Netflix is in terrible danger. In fact, these might be its last days.
Oh, not today's Netflix. The Netflix you're using today is fine. It made it—got to do something daring and edgy, prove out its model, and become part of the establishment.
But the next Netflix—the company so cool it makes Netflix look like Blockbuster Video—that Netflix is practically dead in the water.
Imagine you wanted to start a business where you bought copies of movies, fair and square, and then sold the right to people to watch them from their homes, painlessly sending them right to their doors. Every copy you bought might be viewed by hundreds of people and you could charge each one of them for the right to look at the movies you transmitted to their homes, and you wouldn't have to give anything back—after all, you bought the movie, you own it, and you can do what you want with it.
Sounds crazy? Illegal?
It's Netflix, from its founding in 1997, the company mailed DVDs around America and then the world, right up to 2007, when it switched to streaming. Right from the start, major movie studios hated Netflix (and its competitors, like Redbox). They even tried to get their retailers to refuse to sell discs to Netflix (though indies and documentary makers loved having a powerhouse who'd put their wares on equal footing with products from the big five studios). Netflix plowed on, and on the way, became the studios' best friend, and now it's a studio in its own right, making some of the most innovative programming on any of our screens.
It's a path no company will be able to take again, unless something changes.
That's because the World Wide Web Consortium—the organization that's made the Web's most important, open standards—is working on a standard for digital locks that new businesses can't legally remove, even to do something legal. The next Netflix-like business will run right up against those W3C-defined locks, and be stymied.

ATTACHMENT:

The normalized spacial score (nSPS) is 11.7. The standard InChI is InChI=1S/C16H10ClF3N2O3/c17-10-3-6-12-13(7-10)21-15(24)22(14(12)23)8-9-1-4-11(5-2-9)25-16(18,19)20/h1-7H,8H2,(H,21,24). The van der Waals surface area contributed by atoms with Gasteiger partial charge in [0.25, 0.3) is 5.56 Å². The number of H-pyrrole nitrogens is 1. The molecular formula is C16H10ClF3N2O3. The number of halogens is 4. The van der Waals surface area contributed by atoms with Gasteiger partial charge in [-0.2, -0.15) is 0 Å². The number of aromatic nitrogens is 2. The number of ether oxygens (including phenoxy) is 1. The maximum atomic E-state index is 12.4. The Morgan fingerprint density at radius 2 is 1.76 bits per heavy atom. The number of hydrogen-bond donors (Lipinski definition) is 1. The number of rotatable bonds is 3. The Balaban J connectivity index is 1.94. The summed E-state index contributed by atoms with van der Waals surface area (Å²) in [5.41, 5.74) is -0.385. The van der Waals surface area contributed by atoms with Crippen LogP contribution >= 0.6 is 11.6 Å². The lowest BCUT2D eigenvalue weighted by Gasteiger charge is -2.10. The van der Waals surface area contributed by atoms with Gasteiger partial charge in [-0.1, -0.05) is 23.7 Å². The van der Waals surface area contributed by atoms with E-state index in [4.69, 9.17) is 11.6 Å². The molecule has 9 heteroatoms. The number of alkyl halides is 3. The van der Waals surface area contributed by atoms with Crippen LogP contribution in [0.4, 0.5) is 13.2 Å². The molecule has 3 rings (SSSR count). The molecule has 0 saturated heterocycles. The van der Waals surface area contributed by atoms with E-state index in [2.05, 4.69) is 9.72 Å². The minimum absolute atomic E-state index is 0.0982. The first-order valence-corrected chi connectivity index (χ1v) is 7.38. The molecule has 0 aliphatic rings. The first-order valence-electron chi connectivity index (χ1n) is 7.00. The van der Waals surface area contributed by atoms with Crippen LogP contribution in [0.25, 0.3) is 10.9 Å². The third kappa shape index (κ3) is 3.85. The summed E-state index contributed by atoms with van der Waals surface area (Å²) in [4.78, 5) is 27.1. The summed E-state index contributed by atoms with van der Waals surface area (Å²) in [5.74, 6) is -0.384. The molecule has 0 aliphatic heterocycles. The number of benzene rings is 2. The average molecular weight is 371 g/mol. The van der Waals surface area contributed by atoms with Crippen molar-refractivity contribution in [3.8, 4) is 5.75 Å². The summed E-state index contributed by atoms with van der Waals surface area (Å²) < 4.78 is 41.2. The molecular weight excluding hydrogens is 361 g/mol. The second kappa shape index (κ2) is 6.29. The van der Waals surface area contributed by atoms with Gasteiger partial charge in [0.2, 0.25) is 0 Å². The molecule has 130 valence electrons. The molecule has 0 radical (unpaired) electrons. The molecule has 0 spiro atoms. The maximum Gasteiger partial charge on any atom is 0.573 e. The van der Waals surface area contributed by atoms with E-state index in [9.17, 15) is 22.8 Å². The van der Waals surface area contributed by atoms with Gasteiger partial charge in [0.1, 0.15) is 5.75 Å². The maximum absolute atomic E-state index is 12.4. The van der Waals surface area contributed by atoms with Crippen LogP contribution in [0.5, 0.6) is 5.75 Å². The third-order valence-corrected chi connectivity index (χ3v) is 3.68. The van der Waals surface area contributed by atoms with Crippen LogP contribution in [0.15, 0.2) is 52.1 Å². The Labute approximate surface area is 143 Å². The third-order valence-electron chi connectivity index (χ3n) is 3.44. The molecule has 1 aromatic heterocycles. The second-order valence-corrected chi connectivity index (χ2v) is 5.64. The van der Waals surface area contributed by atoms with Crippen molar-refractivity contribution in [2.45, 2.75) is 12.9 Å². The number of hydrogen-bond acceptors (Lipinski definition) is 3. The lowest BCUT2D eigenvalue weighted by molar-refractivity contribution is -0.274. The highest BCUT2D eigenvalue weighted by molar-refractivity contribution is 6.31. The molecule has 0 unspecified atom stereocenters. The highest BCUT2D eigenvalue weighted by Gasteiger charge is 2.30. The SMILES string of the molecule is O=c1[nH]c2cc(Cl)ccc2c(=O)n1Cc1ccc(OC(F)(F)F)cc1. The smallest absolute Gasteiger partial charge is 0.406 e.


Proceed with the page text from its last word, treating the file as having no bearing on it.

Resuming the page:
Section 1201 of the Digital Millennium Copyright Act, a law from the last millennium, endangers anyone who tampers with or removes digital locks, even for legal reasons. Sometimes, you can't even remove the digital locks that restrict access to your own data without risking legal reprisals.
In the past, the W3C has made its members agree to license their patents to anyone who was making a new Web technology. More than any other standards body, it was committed to making its recommendations unencumbered by the need to get permission to improve the Web.
For the first time in its history, the W3C is adding encumbrances to the Web, rather than removing them.
We think that's wrong. We think the W3C had the right idea before: when corporations gather under its roof to make standards, they should have to pledge not to use the law to stop legal, legitimate, innovative Web technology.
We've asked the W3C to adopt a new pledge, modeled on its patent policy, requiring companies to promise not to use the DMCA and its international equivalents (enacted all around the world thanks to the US Trade Representative's lobbying) against organizations, individuals, and companies that remove its locks to do lawful things.
The W3C has done it before. With your help, we'll convince them to do it again. Please share this with your friends. The W3C makes the Web for all of us, the users and the businesses alike, and the group is very interested in the public's ideas about what the Web can and should be.